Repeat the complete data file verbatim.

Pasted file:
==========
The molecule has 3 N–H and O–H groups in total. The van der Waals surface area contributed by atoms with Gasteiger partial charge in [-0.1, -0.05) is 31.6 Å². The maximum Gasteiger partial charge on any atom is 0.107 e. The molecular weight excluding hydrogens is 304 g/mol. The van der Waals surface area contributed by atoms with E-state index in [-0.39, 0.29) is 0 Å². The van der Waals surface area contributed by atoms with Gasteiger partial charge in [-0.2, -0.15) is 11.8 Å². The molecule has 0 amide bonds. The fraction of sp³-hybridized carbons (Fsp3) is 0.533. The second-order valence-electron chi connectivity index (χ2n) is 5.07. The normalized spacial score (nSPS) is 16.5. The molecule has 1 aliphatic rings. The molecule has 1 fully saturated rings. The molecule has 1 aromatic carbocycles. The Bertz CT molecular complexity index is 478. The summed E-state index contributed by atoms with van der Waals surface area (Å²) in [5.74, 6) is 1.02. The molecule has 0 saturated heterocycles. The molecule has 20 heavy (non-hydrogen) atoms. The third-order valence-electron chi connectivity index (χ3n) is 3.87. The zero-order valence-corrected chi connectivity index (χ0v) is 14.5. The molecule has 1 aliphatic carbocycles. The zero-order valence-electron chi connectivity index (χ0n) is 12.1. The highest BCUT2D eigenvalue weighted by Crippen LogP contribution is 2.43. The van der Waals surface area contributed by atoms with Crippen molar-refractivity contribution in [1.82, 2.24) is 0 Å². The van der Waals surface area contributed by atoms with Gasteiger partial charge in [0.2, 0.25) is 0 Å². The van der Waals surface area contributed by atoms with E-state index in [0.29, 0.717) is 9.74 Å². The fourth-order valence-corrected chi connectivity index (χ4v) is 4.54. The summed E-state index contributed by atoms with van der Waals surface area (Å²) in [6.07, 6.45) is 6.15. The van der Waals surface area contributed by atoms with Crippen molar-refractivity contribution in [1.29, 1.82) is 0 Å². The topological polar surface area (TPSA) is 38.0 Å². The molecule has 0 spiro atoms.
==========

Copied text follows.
The molecule has 3 N–H and O–H groups in total. The van der Waals surface area contributed by atoms with Gasteiger partial charge in [-0.1, -0.05) is 31.6 Å². The maximum Gasteiger partial charge on any atom is 0.107 e. The molecular weight excluding hydrogens is 304 g/mol. The van der Waals surface area contributed by atoms with E-state index in [-0.39, 0.29) is 0 Å². The van der Waals surface area contributed by atoms with Gasteiger partial charge in [-0.2, -0.15) is 11.8 Å². The molecule has 0 amide bonds. The fraction of sp³-hybridized carbons (Fsp3) is 0.533. The second-order valence-electron chi connectivity index (χ2n) is 5.07. The normalized spacial score (nSPS) is 16.5. The molecule has 1 aliphatic rings. The molecule has 1 fully saturated rings. The molecule has 1 aromatic carbocycles. The Bertz CT molecular complexity index is 478. The summed E-state index contributed by atoms with van der Waals surface area (Å²) in [5.74, 6) is 1.02. The molecule has 0 saturated heterocycles. The molecule has 20 heavy (non-hydrogen) atoms. The third-order valence-electron chi connectivity index (χ3n) is 3.87. The zero-order valence-corrected chi connectivity index (χ0v) is 14.5. The molecule has 1 aliphatic carbocycles. The zero-order valence-electron chi connectivity index (χ0n) is 12.1. The highest BCUT2D eigenvalue weighted by Crippen LogP contribution is 2.43. The van der Waals surface area contributed by atoms with Crippen molar-refractivity contribution in [1.82, 2.24) is 0 Å². The van der Waals surface area contributed by atoms with Gasteiger partial charge in [0.2, 0.25) is 0 Å². The van der Waals surface area contributed by atoms with E-state index in [0.29, 0.717) is 9.74 Å². The fourth-order valence-corrected chi connectivity index (χ4v) is 4.54. The summed E-state index contributed by atoms with van der Waals surface area (Å²) in [6.07, 6.45) is 6.15. The van der Waals surface area contributed by atoms with Crippen molar-refractivity contribution in [1.29, 1.82) is 0 Å². The topological polar surface area (TPSA) is 38.0 Å². The molecule has 0 spiro atoms.